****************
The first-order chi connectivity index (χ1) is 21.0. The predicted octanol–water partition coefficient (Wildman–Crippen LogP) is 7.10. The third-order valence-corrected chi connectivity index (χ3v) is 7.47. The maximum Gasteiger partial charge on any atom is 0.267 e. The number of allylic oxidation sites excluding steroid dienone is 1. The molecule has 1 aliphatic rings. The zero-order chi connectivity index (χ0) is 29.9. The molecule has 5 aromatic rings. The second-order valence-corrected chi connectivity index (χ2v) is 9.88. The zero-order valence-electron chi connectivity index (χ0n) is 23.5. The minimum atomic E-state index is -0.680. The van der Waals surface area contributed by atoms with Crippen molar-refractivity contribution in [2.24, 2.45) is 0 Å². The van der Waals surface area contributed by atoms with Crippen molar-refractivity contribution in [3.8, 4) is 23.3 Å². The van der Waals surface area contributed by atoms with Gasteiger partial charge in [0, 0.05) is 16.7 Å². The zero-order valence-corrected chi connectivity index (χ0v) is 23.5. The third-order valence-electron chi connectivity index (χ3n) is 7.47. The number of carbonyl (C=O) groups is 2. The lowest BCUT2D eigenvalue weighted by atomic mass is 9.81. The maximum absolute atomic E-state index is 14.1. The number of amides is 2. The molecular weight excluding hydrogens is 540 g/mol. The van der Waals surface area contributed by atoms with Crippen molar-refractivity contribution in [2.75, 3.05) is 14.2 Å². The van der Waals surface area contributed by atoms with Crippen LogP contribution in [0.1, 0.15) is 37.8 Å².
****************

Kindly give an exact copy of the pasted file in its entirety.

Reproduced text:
The first-order chi connectivity index (χ1) is 21.0. The predicted octanol–water partition coefficient (Wildman–Crippen LogP) is 7.10. The third-order valence-corrected chi connectivity index (χ3v) is 7.47. The maximum Gasteiger partial charge on any atom is 0.267 e. The number of allylic oxidation sites excluding steroid dienone is 1. The molecule has 1 aliphatic rings. The zero-order chi connectivity index (χ0) is 29.9. The molecule has 5 aromatic rings. The second-order valence-corrected chi connectivity index (χ2v) is 9.88. The zero-order valence-electron chi connectivity index (χ0n) is 23.5. The minimum atomic E-state index is -0.680. The van der Waals surface area contributed by atoms with Crippen molar-refractivity contribution in [2.24, 2.45) is 0 Å². The van der Waals surface area contributed by atoms with Crippen molar-refractivity contribution in [3.8, 4) is 23.3 Å². The van der Waals surface area contributed by atoms with Gasteiger partial charge in [0, 0.05) is 16.7 Å². The zero-order valence-corrected chi connectivity index (χ0v) is 23.5. The third-order valence-electron chi connectivity index (χ3n) is 7.47. The number of carbonyl (C=O) groups is 2. The lowest BCUT2D eigenvalue weighted by atomic mass is 9.81. The maximum absolute atomic E-state index is 14.1. The number of amides is 2. The molecular weight excluding hydrogens is 540 g/mol. The van der Waals surface area contributed by atoms with Crippen molar-refractivity contribution in [2.75, 3.05) is 14.2 Å². The van der Waals surface area contributed by atoms with Crippen LogP contribution in [0.1, 0.15) is 37.8 Å².